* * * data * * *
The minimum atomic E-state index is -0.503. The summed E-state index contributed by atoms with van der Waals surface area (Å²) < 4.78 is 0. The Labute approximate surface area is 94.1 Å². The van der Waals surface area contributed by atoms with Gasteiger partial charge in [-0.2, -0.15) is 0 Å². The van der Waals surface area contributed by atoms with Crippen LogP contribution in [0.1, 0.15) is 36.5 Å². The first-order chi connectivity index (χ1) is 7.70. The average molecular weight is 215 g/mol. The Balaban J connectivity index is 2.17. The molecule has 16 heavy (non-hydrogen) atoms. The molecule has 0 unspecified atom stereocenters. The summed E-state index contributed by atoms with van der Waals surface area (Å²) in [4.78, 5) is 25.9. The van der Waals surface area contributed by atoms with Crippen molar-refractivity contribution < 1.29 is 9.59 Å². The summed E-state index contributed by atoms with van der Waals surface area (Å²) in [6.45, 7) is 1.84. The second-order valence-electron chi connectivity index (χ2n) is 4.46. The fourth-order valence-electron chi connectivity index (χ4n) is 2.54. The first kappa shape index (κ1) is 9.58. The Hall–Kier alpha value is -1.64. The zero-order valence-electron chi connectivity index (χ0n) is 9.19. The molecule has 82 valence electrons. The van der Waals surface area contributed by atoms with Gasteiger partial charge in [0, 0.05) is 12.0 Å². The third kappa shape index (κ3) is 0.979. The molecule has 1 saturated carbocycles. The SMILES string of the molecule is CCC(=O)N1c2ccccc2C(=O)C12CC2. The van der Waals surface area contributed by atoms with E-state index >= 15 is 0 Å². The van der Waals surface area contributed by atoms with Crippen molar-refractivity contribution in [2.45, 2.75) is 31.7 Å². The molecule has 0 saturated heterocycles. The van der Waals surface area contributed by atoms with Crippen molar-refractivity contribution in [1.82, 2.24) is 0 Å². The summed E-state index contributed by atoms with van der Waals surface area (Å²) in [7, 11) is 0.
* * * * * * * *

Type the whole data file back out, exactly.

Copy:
The minimum atomic E-state index is -0.503. The summed E-state index contributed by atoms with van der Waals surface area (Å²) < 4.78 is 0. The Labute approximate surface area is 94.1 Å². The van der Waals surface area contributed by atoms with Gasteiger partial charge in [-0.2, -0.15) is 0 Å². The van der Waals surface area contributed by atoms with Crippen LogP contribution in [0.1, 0.15) is 36.5 Å². The first-order chi connectivity index (χ1) is 7.70. The average molecular weight is 215 g/mol. The Balaban J connectivity index is 2.17. The molecule has 16 heavy (non-hydrogen) atoms. The molecule has 0 unspecified atom stereocenters. The summed E-state index contributed by atoms with van der Waals surface area (Å²) in [4.78, 5) is 25.9. The van der Waals surface area contributed by atoms with Crippen molar-refractivity contribution < 1.29 is 9.59 Å². The summed E-state index contributed by atoms with van der Waals surface area (Å²) in [6.45, 7) is 1.84. The second-order valence-electron chi connectivity index (χ2n) is 4.46. The fourth-order valence-electron chi connectivity index (χ4n) is 2.54. The first kappa shape index (κ1) is 9.58. The Hall–Kier alpha value is -1.64. The zero-order valence-electron chi connectivity index (χ0n) is 9.19. The molecule has 82 valence electrons. The van der Waals surface area contributed by atoms with Gasteiger partial charge in [0, 0.05) is 12.0 Å². The third kappa shape index (κ3) is 0.979. The molecule has 1 saturated carbocycles. The SMILES string of the molecule is CCC(=O)N1c2ccccc2C(=O)C12CC2. The van der Waals surface area contributed by atoms with E-state index >= 15 is 0 Å². The van der Waals surface area contributed by atoms with Crippen molar-refractivity contribution in [2.45, 2.75) is 31.7 Å². The molecule has 0 saturated heterocycles. The van der Waals surface area contributed by atoms with Crippen molar-refractivity contribution in [1.82, 2.24) is 0 Å². The summed E-state index contributed by atoms with van der Waals surface area (Å²) in [7, 11) is 0.